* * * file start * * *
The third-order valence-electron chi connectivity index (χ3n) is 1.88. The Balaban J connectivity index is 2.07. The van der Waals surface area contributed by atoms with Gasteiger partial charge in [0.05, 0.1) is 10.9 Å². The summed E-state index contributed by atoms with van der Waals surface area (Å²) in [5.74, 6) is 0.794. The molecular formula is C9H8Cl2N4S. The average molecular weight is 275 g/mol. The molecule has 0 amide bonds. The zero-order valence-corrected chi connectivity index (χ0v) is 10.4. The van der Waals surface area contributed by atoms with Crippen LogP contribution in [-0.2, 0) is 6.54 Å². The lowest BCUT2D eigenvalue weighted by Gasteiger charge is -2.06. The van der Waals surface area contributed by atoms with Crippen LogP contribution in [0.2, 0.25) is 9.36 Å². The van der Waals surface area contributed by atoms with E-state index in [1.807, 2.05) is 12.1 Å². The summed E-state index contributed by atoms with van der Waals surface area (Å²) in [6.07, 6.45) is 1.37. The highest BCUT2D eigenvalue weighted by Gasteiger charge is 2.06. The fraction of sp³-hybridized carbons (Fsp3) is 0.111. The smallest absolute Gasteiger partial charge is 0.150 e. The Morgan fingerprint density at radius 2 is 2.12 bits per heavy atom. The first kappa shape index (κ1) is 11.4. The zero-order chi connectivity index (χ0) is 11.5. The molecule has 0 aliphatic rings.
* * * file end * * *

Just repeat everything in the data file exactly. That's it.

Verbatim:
The third-order valence-electron chi connectivity index (χ3n) is 1.88. The Balaban J connectivity index is 2.07. The van der Waals surface area contributed by atoms with Gasteiger partial charge in [0.05, 0.1) is 10.9 Å². The summed E-state index contributed by atoms with van der Waals surface area (Å²) in [5.74, 6) is 0.794. The molecular formula is C9H8Cl2N4S. The average molecular weight is 275 g/mol. The molecule has 0 amide bonds. The zero-order valence-corrected chi connectivity index (χ0v) is 10.4. The van der Waals surface area contributed by atoms with Crippen LogP contribution in [-0.2, 0) is 6.54 Å². The lowest BCUT2D eigenvalue weighted by Gasteiger charge is -2.06. The van der Waals surface area contributed by atoms with Crippen LogP contribution in [0.2, 0.25) is 9.36 Å². The van der Waals surface area contributed by atoms with E-state index in [1.807, 2.05) is 12.1 Å². The summed E-state index contributed by atoms with van der Waals surface area (Å²) in [6.07, 6.45) is 1.37. The highest BCUT2D eigenvalue weighted by Gasteiger charge is 2.06. The fraction of sp³-hybridized carbons (Fsp3) is 0.111. The smallest absolute Gasteiger partial charge is 0.150 e. The Morgan fingerprint density at radius 2 is 2.12 bits per heavy atom. The first kappa shape index (κ1) is 11.4. The zero-order chi connectivity index (χ0) is 11.5. The molecule has 0 aliphatic rings.